Last November, drinks giant Diageo announced an investment of $75 million to build their first malt whisky distillery in China, located in Eryuan County in Yunnan Province (and high up at 2,100 meters). They’ll be producing, to start, a China-origin, single-malt whisky crafted in a carbon neutral, zero-waste facility.
Construction of that facility will begin this year, and Diageo has also debuted initiatives like the Diageo Whisky Academy and multiple whiskey summits across China, hoping to increase the interest and knowledge base of spirits fans.
“[Whisky in China] is a key area of focus for us,” as Sam Fischer, President, Diageo Asia Pacific and Global Travel, tells InsideHook. “China will continue to be the fastest moving consumer market in the world. There’s a massive socially connected emerging middle-class population with growing preferences for premium baijiu, international spirits and premium beer.” Fischer also notes that that distillery is just one of several efforts by Diageo to develop a larger whisky footprint in China, including the development of a logistics hub in Shenzhen, a China-based R&D center and strategic partnerships with local e-commerce platforms.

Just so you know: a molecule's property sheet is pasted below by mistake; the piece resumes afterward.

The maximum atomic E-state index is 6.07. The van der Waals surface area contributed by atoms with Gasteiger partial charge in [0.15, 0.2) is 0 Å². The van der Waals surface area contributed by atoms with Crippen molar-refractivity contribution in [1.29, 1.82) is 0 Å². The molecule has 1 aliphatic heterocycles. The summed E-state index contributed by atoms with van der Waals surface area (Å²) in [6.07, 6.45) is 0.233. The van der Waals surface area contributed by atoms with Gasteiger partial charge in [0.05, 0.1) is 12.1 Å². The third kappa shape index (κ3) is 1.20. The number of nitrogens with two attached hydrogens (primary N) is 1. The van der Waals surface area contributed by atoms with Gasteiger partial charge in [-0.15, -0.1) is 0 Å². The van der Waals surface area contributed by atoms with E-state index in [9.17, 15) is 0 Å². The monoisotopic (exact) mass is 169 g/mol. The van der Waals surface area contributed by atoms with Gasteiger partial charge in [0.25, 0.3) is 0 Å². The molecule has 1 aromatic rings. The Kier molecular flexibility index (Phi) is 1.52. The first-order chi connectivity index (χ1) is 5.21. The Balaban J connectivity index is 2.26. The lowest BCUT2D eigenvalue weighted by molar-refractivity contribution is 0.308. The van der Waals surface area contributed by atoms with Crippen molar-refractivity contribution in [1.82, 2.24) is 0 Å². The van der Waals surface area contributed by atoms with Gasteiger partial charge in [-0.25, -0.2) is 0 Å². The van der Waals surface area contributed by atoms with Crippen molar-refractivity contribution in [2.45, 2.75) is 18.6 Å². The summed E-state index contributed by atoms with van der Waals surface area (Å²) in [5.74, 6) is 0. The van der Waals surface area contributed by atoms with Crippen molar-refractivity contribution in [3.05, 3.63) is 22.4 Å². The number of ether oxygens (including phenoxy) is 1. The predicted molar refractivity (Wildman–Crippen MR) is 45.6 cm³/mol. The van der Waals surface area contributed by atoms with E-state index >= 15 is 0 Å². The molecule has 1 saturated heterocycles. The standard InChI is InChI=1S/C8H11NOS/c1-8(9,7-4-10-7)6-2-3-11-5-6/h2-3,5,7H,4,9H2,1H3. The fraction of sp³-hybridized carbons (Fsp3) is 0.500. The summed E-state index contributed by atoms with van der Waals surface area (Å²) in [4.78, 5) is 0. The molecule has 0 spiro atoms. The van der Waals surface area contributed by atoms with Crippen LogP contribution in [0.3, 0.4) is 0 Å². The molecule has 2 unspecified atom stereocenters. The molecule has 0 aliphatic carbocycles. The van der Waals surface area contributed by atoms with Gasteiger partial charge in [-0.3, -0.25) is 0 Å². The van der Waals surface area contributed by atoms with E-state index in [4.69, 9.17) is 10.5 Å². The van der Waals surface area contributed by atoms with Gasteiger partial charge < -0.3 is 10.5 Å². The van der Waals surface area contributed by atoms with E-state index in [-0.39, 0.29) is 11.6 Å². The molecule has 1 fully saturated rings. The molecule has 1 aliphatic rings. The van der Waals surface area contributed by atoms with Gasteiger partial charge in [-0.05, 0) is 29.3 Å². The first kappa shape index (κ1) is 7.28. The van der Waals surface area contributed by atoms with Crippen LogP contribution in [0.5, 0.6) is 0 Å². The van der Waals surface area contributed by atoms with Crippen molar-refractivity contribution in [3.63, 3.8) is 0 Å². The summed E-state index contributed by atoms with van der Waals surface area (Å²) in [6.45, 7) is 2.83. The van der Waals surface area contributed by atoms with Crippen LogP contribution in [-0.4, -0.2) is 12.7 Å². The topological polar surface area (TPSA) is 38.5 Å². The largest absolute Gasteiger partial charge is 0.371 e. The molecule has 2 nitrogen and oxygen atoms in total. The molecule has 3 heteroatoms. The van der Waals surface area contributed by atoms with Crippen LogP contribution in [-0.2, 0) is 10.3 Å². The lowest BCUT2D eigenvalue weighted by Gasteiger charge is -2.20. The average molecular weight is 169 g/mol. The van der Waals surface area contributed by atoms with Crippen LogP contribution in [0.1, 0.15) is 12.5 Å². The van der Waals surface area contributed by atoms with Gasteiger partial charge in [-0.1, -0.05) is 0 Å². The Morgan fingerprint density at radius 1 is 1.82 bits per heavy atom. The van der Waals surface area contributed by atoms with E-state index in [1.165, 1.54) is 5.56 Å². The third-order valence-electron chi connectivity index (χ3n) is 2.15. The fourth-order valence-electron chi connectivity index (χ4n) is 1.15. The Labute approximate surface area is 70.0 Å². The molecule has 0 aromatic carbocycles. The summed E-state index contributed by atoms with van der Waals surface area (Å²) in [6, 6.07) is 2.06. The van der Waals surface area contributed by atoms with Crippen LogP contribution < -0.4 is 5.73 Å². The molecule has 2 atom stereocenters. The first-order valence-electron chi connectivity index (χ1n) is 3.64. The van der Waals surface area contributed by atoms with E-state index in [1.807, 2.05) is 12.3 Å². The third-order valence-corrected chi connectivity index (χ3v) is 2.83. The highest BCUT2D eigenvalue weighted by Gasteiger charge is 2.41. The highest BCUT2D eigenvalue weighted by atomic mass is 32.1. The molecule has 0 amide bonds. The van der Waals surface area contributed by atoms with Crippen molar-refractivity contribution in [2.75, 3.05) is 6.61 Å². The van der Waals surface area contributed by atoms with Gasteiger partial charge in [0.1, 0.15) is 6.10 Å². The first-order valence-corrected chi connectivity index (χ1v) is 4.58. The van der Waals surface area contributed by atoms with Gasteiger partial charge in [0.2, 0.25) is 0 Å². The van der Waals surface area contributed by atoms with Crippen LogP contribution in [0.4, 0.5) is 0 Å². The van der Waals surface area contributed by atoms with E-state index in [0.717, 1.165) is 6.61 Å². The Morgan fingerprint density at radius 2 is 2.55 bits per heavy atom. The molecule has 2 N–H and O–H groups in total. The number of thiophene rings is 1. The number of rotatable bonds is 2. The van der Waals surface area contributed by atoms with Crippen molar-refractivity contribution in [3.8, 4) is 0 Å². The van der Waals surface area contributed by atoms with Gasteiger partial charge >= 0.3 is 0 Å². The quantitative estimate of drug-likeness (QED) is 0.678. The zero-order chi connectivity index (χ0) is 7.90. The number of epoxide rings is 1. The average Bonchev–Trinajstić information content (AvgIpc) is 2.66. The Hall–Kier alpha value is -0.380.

But Pernod Ricard — which counts Chivas Regal in its vast portfolio — had already broken ground on a $150 million whisky distillery in China back in 2019, and just this year began to deliver some of its earliest bottles of The Chuan single malt to private clients. “The first bottles will come to the market in the near future, depending on the master distiller’s decisions about aging, and the outcome of the Whisky Standard of China,” as company’s Asia chairman Philippe Guettat recently told the South China Morning Post. “When things go well, we will start to sell to other Asian and international markets.” (That standard he mentions is two years in an oak barrel, although Pernod Ricard is apparently supporting a standard of three years; according to the article, the company is part of a larger conversation to shape the legal standards of China-distilled whisky).